When we think of the impacts that man has on the oceans we automatically think of over fishing and pollution. Nature has its own impacts on aquatic systems that we think will be around forever. Take Little Lagoon as an example. It sits there a mostly placid, nearly enclosed body of water, and we think it will always remain that way. Coastal lagoons are by no means permanent and barring any major geological event will change over time. The pass into Little Lagoon has to be kept open by human intervention or otherwise it would remain closed to the Gulf unless opened by a hurricane. As time goes by Little Lagoon will fill in with sediment, become marshland and eventually dry land. This process is no doubt being helped along by man’s housing and agricultural development that adds more sediment to the system.There are other human activities going on that are not so visible or measurable that can cause problems in coastal areas. Since the end of WWII shrimp trawling has been a coastal commercial and recreational activity that has brought in billions of dollars into the Gulf Coast economy. Bottom fishing by various trawling gears for oysters, clams, scallops and fish are taking place in coastal areas of the US and almost all other countries with a coastline. These activities while seemingly benign can have major impacts on benthic aquatic ecosystems.Bottom trawlers and scallop dredges on the east coast utilize heavy gears that literally scrape the bottom to come up with seafood products. This activity destroys or severely damages the sheltering structures for many marine organisms and has a severe short or long term impact on the system. Benthic diversity is greatly reduced by these actions and results in a system that is less resilient to change.Recent regional controversy has surrounded the use of otter trawls for shrimp in areas that support coral formations. Once damaged coral can take decades and in some cases centuries to grow back, if at all. Shallow areas like Tampa and Mobile Bay and closed areas such as Little Lagoon are just as affected by shrimping.Trawling in these shallow areas stirs up large amounts of sediment that re-suspends man made pollutants and contaminants such as; fertilizer from our lawns and gardens, pesticides and insecticides from local farms and oil and gasoline runoff from roads. In small nearly closed systems like Little Lagoon, the impact from the fish by-catch can be significant. Studies, while not specific to Little Lagoon, have shown that there is ten pounds of by-catch for every pound for shrimp taken. The vast majority of these fish are juveniles that have never had a chance to breed or be available as prey to the next step up the food chain.People always seem want to point the finger of blame at someone or something because of a problem. This problem is like an old joke, which goes something like this: A man walks into his doctor’s office and says, “Doctor, it hurts when I lift my arm like this.” The doctor says, “Don’t lift it like that anymore.” We do not have to stop shrimping we just have to figure out where, when and how to do it without damaging our marine ecosystem systems.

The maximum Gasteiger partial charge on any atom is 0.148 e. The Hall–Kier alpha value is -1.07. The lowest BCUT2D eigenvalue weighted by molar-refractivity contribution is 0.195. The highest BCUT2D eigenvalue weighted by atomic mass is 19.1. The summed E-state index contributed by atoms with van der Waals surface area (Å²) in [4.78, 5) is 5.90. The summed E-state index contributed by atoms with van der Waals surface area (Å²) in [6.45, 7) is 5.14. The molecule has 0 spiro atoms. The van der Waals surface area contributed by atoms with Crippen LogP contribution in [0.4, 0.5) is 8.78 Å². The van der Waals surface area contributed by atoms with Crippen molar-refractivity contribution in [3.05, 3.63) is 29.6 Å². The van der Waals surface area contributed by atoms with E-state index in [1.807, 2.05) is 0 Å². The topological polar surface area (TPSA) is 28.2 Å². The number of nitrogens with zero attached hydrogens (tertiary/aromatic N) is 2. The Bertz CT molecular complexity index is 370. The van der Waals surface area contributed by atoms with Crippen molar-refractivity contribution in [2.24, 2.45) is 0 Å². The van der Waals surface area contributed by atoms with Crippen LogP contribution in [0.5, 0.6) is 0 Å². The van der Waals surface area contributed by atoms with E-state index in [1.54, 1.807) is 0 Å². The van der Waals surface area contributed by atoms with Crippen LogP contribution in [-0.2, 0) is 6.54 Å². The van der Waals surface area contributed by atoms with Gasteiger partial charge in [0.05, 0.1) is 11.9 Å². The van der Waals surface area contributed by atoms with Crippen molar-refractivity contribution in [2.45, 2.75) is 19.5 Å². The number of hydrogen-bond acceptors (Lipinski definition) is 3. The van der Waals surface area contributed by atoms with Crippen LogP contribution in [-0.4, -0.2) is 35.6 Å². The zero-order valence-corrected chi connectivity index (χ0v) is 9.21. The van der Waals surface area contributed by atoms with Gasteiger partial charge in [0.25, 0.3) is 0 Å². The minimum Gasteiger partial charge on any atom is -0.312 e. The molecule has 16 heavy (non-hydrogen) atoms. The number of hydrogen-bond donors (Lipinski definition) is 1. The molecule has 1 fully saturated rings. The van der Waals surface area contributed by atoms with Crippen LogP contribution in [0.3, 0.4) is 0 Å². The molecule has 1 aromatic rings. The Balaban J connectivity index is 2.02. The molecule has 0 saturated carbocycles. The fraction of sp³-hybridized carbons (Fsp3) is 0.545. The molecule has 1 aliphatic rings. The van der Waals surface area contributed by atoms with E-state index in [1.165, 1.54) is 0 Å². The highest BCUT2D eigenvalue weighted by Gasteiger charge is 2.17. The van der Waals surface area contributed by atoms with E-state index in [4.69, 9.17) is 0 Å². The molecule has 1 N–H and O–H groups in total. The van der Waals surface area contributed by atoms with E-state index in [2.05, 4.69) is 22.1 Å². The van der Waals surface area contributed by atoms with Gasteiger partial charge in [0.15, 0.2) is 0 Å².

Think Global – Act Local!
All very true. On a tangential note; I don’t suppose you’ve ever read the <a href="http://www.treehugger.com/" rel="nofollow"> blogs at treehugger</a>? There’s a lot of interesting tidbits there every day.